BREAKING: First round of AU elections fails to produce Dlamini-Zuma successor
18 July 2016, 12:58
Kigali - Voting for African Union Commission chairperson Nkosazana Dlamini-Zuma’s successor has failed to produce a two-thirds majority for any of the three candidates that were up for nomination.
Heads of state cast their votes for the most important position on the continental body on Monday morning.
The session was suspended and is awaiting the advice of legal counsel. AU spokespeople, however, said this meant the elections would be postponed to the January summit.
It is believed that fifteen heads of states abstained from voting when the first round of votes were cast, and 20 during the second round, which an insider said was a "no vote of confidence" in all the candidates. It is believed that the high number of abstentions is being considered by legal advisers in plotting the way forward.
Uganda’s former vice-president, Speciosa Wandira Kazibwe, was the first to be eliminated, meaning she got the least amount of votes. Should voting continue, the race would be between Botswana foreign minister Pelonomi Venson-Moitoi – officially supported by South Africa – and the foreign minister of Equatorial Guinea, Agapito Mba Mokuy, who is considered to have the strongest campaign behind him with the most money.
Venson-Moitoi was the most popular candidate in the first round, but with 16 votes it was barely more than the number of abstentions. Mokuy got 12 votes and Kazibwe 11.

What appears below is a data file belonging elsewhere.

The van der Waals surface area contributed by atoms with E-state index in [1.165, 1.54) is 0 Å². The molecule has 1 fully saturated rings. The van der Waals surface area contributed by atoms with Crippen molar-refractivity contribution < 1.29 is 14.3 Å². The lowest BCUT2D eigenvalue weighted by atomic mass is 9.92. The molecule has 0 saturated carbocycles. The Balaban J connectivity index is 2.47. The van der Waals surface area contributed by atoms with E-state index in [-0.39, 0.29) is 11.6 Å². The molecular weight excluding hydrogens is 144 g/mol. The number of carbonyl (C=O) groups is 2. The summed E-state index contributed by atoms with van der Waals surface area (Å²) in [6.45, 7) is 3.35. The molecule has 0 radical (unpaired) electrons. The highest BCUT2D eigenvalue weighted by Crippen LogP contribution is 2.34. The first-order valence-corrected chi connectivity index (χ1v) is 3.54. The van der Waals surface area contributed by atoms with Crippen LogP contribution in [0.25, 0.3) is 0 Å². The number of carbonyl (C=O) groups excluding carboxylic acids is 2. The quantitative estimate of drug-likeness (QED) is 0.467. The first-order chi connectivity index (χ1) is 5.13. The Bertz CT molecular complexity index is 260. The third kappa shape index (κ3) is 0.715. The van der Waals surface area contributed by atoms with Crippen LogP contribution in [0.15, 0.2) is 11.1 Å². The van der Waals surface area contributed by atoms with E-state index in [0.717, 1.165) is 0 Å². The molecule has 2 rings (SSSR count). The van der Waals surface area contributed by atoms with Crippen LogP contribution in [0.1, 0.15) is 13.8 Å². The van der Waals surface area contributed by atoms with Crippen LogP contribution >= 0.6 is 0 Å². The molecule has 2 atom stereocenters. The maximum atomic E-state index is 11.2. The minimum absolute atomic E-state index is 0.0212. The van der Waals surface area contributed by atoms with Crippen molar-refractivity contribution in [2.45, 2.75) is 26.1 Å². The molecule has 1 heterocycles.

Should either of them fail to get a two-thirds majority, the election would be postponed to the January summit and nominations would be reopened.
The Economic Community of West African States (Ecowas) expressed concern during the summit that none of the three candidates up for nomination were suitable for the job, and pushed for the elections to be postponed.
But AU legal counsel and director of legal affairs Vincent Nmehielle said it was against the rules of the body to postpone the elections on such grounds, which meant elections went ahead this morning.
There were questions about Kazibwe’s nomination as she was previously convicted of abusing state funds.
Some also questioned the suitability of Mokuy because Equatorial Guinea is a repressive state, while there were also questions about Venson-Moitoi, given the fact that Botswana’s president Ian Khama hardly ever comes to AU summits and holds views that are contrary to positions of many AU member states – such as withdrawal from the International Criminal Court.
Senegalese politician and diplomat Abdoulaye Bathily, a former Senegalese minister and diplomat, is eyeing the position when a fresh round of elections is held in January.
It is not clear whether Dlamini-Zuma would be required to stay on until January should this process kick in, or whether her deputy, Erastus Mwencha, would be able to act in the position. Nmehielle said there was a process that would kick in to consider this.